1. Andi M. (@estellasrevenge) says:

    I’m getting ready to start a #ReadMyOwnDamnBooks project in 2016 (maybe before), and my library will be my only solace if I get totally bored with what’s in my house. We shall see how this shakes out! Good luck with your own 2016 goals!

  2. BookerTalk says:

    Phew that’s a lot of reading even if they were relatively short. I reigned back from the library this month because like you, I found I wasn’t then making any progress with all the books I already own. But I’d did succumb yesterday and got a copy of Treachery by S J Parris. I love books set in Elizabethan England and this has been praised for its historical accuracy.

  3. Sarah Emsley says:

    Homing has some memorable scenes, many of them set at the old Spring Garden Road Library. I liked the part about the statue of Winston Churchill: “when he could stand to have his arms folded behind him instead of straight at his sides, Nathan liked occasionally to walk like the great man, though he didn’t find it changed the quality of his thoughts at all.” There’s a scene set on Seymour Street (late night, forgotten keys) that’s priceless. It’s one of the three books I’m rereading for Project Bookmark right now. (The others are T.H. Raddall’s Hangman’s Beach and Carol Bruneau’s Glass Voices.) Let me know if you find passages that would work well for potential Bookmarks and we can compare notes! I’m curious to hear what you think of These Good Hands. Also–awesome theme for your daughter’s dance recital.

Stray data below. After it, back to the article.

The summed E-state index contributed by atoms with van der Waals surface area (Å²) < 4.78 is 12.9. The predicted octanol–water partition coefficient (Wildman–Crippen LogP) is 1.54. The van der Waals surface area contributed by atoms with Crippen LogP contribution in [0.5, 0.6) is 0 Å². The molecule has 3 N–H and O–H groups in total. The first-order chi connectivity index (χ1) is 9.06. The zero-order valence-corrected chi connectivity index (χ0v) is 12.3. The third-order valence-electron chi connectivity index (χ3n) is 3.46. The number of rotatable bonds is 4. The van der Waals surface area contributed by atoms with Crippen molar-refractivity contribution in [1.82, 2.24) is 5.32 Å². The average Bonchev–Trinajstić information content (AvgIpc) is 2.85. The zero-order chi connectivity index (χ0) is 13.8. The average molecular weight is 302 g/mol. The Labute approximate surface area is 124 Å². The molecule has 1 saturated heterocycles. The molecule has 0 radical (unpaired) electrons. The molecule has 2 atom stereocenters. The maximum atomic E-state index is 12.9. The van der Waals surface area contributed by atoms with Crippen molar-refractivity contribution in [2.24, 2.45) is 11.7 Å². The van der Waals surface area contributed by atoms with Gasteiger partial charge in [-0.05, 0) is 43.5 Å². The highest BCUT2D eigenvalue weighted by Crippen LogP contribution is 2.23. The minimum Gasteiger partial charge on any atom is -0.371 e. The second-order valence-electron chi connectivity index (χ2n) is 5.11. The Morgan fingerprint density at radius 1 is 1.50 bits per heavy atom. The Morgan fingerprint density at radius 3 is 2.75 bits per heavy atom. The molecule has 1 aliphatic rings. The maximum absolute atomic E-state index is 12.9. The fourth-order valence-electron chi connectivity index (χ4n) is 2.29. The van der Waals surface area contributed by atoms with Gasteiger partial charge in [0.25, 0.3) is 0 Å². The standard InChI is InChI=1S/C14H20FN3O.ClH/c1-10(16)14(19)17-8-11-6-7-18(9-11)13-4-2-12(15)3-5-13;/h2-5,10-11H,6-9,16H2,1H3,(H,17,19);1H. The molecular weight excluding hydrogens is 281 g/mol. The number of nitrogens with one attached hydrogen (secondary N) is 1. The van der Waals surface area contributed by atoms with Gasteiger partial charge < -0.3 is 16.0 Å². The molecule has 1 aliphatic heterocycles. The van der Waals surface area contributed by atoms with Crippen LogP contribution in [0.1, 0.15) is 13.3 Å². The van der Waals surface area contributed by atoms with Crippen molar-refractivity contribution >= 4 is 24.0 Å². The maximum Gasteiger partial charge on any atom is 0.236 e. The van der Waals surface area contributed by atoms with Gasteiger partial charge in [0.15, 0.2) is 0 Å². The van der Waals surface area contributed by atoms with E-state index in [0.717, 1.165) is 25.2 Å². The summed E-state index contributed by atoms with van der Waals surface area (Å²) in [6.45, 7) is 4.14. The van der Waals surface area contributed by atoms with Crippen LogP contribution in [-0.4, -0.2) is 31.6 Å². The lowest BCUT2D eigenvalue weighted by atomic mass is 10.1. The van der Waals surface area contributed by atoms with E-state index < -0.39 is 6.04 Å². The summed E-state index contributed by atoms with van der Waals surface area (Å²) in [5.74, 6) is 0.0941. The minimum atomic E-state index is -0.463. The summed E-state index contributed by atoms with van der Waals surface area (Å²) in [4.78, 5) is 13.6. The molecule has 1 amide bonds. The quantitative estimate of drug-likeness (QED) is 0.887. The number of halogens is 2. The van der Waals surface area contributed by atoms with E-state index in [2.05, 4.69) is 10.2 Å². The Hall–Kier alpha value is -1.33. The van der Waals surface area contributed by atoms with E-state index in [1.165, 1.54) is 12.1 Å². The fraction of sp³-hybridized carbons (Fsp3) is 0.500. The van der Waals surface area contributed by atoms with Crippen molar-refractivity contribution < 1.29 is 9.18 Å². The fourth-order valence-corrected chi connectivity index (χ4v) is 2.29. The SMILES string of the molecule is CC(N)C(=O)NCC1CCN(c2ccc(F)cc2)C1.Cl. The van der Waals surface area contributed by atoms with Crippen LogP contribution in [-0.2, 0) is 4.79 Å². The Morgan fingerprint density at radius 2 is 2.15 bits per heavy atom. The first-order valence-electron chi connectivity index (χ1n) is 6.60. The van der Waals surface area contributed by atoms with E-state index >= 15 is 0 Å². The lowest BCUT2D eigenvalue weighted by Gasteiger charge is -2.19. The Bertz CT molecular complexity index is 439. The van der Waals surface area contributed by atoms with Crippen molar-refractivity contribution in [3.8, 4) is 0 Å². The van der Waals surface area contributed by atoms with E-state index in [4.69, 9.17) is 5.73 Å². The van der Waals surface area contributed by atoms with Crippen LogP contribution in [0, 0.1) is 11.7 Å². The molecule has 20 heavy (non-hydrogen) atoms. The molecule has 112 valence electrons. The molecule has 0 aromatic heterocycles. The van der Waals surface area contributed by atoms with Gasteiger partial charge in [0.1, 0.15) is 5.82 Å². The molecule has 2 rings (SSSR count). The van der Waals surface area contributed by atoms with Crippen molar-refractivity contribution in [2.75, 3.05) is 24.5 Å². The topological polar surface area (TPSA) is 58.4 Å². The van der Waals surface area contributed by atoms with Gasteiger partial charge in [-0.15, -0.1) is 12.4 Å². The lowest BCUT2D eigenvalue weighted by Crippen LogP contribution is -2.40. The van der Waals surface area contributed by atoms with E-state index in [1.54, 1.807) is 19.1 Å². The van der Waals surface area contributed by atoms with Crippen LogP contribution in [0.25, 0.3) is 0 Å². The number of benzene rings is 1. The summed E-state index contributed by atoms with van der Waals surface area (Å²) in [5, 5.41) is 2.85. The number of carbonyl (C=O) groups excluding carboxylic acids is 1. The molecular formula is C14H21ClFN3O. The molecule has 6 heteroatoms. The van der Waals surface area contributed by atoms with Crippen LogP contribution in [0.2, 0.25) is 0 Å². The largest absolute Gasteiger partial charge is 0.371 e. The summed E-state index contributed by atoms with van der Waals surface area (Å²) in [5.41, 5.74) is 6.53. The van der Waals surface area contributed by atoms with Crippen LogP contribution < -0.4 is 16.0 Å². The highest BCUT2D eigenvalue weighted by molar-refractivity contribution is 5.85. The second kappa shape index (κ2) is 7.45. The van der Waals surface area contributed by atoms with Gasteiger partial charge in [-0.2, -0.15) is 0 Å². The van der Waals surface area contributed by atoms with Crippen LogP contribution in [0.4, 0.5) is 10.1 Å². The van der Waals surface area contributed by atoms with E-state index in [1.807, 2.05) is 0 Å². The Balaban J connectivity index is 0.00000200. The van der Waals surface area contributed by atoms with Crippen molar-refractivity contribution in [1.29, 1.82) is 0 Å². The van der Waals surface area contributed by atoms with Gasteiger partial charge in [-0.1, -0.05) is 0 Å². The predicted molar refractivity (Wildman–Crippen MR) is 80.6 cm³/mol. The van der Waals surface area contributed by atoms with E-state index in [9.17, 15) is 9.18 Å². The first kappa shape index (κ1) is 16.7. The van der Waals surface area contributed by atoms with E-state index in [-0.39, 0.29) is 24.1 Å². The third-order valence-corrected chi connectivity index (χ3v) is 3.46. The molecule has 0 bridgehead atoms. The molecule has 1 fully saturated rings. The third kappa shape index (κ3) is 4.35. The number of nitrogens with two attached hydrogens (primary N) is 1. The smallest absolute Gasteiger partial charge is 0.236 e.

• Naomi says:

      It is, isn’t it?
      Can’t wait to get to Homing (even more) now that I know it’s one of the books you’ve been reading for the Bookmark Project. I’ll try to get to the others soon, as well! I’m feeling torn between re-reading The Nymph and the Lamp and reading Hangman’s Beach… I might have to do both. πŸ™‚

    • Naomi says:

      Looking forward to read it! I wish I could read them all at once (since they’re all in there), but that’s probably not going to happen. I’ll just have to take it out again!

  4. Rebecca Foster says:

    I’m intrigued to read Eileen. I like how your cat got into the shots — mine likes to rub his cheek against my book stacks too πŸ™‚ Chipping away at the unread books in my flat is one of my ongoing goals, but I need to be better about it next year. For me it’s the free e-books from NetGalley and Edelweiss that tend to steal away my attention.

    • Naomi says:

      Right now I’m feeling determined, but we’ll see what happens…